There is one particularly meaningful tree-lined street in Berkeley where the trees reach out high above your head. The foliage is lush and the stately houses represent the archetypical home-as-nest. In particular, the trees give the road an other-worldly feel and time stops for me every time I am on this street.
I first walked this street with a friend from my church -- she is a few decades older than me but she is faster, wiser, and far more knowledgeable. Walking with her is like walking with a tour guide who would make you milk and cookies afterwards. I adore her.
The first time I walked with her, she showed me streets I had never seen before. One particular street has now become our own personal "Legacy Road". While my friend didn't suggest the following activity, her views influenced it.
Here's how the Legacy Road works (with the background thrown in for flavor): A few months ago, we were having a fuzzy, directionless Sunday, so I asked the rest of the family to watch themselves (please) because "I need to show Kee his legacy." This confused them long enough to let me slip out the door with Kee in tow. Kee is 15 yo, old enough and wise enough to sense that his Mama had something bizarre up her sleeve. I had "that look" in my eye.
We went to Legacy Road (Mariposa, one block E of Shattuck, near the top of Solano) and positioned ourselves at the southwest corner of the street. (It has to start on that particular spot). I turned Kee to face "up" the road, looking forward at the massive expanse of foliage, surrounded by homes of prestige and elegance. His eyes widened and I said:
"This is your life, my son. The road symbolizes the span of your lifetime. You start here, with this first step, and at the end of the road, you die. But first, tell me about your childhood... What do you remember?"
He started with his first memories, then elementary, middle, high school. As a concrete metaphor, we noted the trees, their age and beauty, how they had been pruned (just as he had in his life) and noted that every tree, even though it had been given identical care as its neighbor, had grown differently. Choice. It's all about choice. He reflected on his many choices and naturally began to evaluate his past.
When we got to the north end of Mariposa, he gave me a nervous look, "What did you say about dying at the end of the road?"
I laughed. Whoops. "This is a metaphor honey. Let's cross the street. You die at the end, when we have made a full circle. Up one side of the street and down the other. Past (gesturing to the direction we had come) and future (gesturing to the other side of the street). You just walked your past. Now you're crossing through the present moment to your future."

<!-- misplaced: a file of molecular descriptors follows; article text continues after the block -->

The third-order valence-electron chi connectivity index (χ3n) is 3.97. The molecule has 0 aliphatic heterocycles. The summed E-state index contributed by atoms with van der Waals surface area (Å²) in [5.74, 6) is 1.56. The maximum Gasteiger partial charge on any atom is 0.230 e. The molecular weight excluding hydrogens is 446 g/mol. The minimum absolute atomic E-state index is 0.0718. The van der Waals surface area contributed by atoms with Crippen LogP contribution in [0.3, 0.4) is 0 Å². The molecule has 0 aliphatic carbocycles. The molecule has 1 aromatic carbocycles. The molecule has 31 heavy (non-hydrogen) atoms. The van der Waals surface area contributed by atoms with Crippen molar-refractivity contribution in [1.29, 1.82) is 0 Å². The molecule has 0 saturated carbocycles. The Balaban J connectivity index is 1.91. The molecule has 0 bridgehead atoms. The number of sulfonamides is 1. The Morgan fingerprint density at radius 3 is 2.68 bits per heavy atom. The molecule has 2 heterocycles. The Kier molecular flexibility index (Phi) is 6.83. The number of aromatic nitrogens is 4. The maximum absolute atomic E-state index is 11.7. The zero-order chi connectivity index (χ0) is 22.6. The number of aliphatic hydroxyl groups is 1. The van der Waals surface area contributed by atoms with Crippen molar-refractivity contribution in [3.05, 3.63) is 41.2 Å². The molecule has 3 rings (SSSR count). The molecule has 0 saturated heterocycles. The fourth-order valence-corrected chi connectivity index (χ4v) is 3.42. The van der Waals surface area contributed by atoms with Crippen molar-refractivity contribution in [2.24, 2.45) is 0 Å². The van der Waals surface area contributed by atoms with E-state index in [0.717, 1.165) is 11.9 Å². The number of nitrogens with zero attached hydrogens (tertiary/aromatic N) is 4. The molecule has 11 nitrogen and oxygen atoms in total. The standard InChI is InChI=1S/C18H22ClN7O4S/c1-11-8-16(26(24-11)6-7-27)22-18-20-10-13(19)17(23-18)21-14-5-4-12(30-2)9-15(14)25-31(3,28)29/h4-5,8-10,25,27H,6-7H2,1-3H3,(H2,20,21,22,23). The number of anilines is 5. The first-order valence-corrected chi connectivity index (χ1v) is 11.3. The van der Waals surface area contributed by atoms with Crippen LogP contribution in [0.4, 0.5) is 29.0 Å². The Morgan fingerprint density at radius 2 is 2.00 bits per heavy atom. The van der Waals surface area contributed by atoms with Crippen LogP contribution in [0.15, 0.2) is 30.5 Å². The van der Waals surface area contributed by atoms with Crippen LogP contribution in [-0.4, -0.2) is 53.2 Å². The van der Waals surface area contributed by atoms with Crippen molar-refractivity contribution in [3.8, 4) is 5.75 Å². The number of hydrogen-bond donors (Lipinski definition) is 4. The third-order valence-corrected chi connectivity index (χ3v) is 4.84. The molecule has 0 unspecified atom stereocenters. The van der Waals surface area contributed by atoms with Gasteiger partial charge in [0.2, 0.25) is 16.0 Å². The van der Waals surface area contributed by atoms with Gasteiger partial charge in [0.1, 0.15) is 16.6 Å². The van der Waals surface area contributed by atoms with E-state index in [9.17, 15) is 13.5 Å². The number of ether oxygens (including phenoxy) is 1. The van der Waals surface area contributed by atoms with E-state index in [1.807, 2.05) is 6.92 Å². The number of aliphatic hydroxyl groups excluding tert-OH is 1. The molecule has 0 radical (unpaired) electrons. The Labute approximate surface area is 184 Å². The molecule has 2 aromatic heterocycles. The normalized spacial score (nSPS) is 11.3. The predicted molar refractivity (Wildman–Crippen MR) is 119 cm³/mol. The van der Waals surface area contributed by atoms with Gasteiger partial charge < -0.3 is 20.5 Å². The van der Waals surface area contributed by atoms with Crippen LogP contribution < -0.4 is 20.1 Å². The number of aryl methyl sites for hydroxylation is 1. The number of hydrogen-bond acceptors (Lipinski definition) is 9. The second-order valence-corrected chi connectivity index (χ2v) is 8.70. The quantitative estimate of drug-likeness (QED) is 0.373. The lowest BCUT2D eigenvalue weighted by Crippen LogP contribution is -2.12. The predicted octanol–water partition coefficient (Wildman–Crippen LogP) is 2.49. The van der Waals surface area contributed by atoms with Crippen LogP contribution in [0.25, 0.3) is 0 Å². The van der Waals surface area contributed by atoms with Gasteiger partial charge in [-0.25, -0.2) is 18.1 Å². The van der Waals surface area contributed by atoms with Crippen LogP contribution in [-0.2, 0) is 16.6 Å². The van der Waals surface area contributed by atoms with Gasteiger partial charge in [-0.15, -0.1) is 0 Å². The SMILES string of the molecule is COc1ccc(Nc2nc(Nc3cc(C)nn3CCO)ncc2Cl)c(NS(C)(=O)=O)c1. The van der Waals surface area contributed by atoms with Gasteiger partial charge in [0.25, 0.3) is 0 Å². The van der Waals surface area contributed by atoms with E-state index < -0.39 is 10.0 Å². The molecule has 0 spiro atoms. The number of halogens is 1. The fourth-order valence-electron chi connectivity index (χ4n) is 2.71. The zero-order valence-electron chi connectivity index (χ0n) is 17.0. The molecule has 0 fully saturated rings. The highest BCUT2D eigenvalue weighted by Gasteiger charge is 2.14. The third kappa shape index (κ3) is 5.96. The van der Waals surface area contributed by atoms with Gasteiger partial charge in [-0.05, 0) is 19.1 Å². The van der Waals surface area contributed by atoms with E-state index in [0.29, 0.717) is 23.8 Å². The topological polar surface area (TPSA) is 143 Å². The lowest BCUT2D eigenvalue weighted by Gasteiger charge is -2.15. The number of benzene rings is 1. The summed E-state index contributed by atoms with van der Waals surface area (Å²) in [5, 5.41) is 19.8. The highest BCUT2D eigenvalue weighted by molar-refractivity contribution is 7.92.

As we crossed the street, he had a wild little smile on his face. He stood at the upper end of the tree-lined street with his jaw slightly dropped, realizing that his entire life was ahead of him, in extreme, concrete terms, it was HIS to choose. We began talking about what he might want at 16, 20, 25, 30... Where he wanted to travel; what he wanted in an eternal mate; what type of house he wanted to own; what type of job... all the visions and dreams were beginning to bud. He was embracing the expansive richness of his future. The trees were so perfectly symbolic -- their thick trunks and sturdy branches.
He thought most carefully about the career choices. His focus was on: "How can I contribute most meaningfully?" and "What can I do that would generate the most lasting personal joy?"
I didn't give any answers -- just kept him on topic.
The questions shifted to, "What about when you're 35, 40, 45, 50...?" inconceivable ages for teenagers. His eyes showed a glimmer of understanding that life is much, much longer than he originally thought. It was like unrolling a ball of yarn. Each step he took, took him closer to "being EOL" (end of life, a term used in the computer hardware industry) There was an end. Gasp.
His steps slowed. The steps he had walked so quickly (childhood, early adulthood) now seemed more precious, more important and I could tell he wished that he would have gone just a little slower.
And then we got to "the spot". On the ground in front of one particularly beautiful home near the end of the east side of the street is painted on the sidewalk: "The Legacy". Someone must have painted it there a long time ago. Who knows why? I stopped; he froze.
I asked, "What will be your legacy? What will you leave behind?"
His hair shifted as he looked back up the road, the realization dawning that he had only a limited amount of time to build a life. His smile was golden.
I haven't walked Legacy Road for myself yet, but I took my eldest to walk it after his PatB and I took my husband to walk it today. It is such an awe-inspiring experience.
My favorite part is seeing that little flicker of expression that says, "Walk slower."